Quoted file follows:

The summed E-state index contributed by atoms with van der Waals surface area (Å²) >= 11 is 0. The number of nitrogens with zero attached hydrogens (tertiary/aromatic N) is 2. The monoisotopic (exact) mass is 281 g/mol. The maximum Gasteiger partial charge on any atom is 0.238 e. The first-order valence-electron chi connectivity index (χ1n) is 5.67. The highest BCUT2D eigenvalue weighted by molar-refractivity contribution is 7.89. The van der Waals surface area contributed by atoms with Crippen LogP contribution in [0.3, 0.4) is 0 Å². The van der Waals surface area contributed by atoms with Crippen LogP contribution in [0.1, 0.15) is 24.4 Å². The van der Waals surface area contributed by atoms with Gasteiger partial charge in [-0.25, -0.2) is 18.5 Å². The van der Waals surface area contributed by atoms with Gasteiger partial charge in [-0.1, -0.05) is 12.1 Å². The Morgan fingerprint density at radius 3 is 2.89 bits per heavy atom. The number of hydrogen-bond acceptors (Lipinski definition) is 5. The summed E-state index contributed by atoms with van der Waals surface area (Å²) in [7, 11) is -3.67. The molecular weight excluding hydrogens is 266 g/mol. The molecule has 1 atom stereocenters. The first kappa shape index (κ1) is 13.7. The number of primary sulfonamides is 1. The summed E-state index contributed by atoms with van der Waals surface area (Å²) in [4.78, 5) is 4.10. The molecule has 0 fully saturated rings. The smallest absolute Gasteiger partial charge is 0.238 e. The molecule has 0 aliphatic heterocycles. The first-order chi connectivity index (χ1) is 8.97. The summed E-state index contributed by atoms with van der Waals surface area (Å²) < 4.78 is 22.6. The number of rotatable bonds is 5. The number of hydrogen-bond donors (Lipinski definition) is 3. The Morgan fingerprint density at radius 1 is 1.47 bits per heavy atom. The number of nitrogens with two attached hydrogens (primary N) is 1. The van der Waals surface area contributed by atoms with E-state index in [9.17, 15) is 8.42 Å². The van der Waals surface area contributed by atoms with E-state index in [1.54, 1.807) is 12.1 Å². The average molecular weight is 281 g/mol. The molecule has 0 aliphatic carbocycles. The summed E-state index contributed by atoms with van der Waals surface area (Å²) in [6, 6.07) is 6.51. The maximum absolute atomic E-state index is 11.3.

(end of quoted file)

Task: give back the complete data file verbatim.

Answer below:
The summed E-state index contributed by atoms with van der Waals surface area (Å²) >= 11 is 0. The number of nitrogens with zero attached hydrogens (tertiary/aromatic N) is 2. The monoisotopic (exact) mass is 281 g/mol. The maximum Gasteiger partial charge on any atom is 0.238 e. The first-order valence-electron chi connectivity index (χ1n) is 5.67. The highest BCUT2D eigenvalue weighted by molar-refractivity contribution is 7.89. The van der Waals surface area contributed by atoms with Crippen LogP contribution in [0.3, 0.4) is 0 Å². The van der Waals surface area contributed by atoms with Crippen LogP contribution in [0.1, 0.15) is 24.4 Å². The van der Waals surface area contributed by atoms with Gasteiger partial charge in [-0.25, -0.2) is 18.5 Å². The van der Waals surface area contributed by atoms with Gasteiger partial charge in [-0.1, -0.05) is 12.1 Å². The Morgan fingerprint density at radius 3 is 2.89 bits per heavy atom. The number of hydrogen-bond acceptors (Lipinski definition) is 5. The summed E-state index contributed by atoms with van der Waals surface area (Å²) in [7, 11) is -3.67. The molecular weight excluding hydrogens is 266 g/mol. The molecule has 1 atom stereocenters. The first kappa shape index (κ1) is 13.7. The number of primary sulfonamides is 1. The summed E-state index contributed by atoms with van der Waals surface area (Å²) in [4.78, 5) is 4.10. The molecule has 0 fully saturated rings. The smallest absolute Gasteiger partial charge is 0.238 e. The molecule has 0 aliphatic heterocycles. The first-order chi connectivity index (χ1) is 8.97. The summed E-state index contributed by atoms with van der Waals surface area (Å²) < 4.78 is 22.6. The number of rotatable bonds is 5. The number of hydrogen-bond donors (Lipinski definition) is 3. The Morgan fingerprint density at radius 1 is 1.47 bits per heavy atom. The number of nitrogens with two attached hydrogens (primary N) is 1. The van der Waals surface area contributed by atoms with E-state index in [9.17, 15) is 8.42 Å². The van der Waals surface area contributed by atoms with E-state index in [1.54, 1.807) is 12.1 Å². The average molecular weight is 281 g/mol. The molecule has 0 aliphatic carbocycles. The summed E-state index contributed by atoms with van der Waals surface area (Å²) in [6, 6.07) is 6.51. The maximum absolute atomic E-state index is 11.3.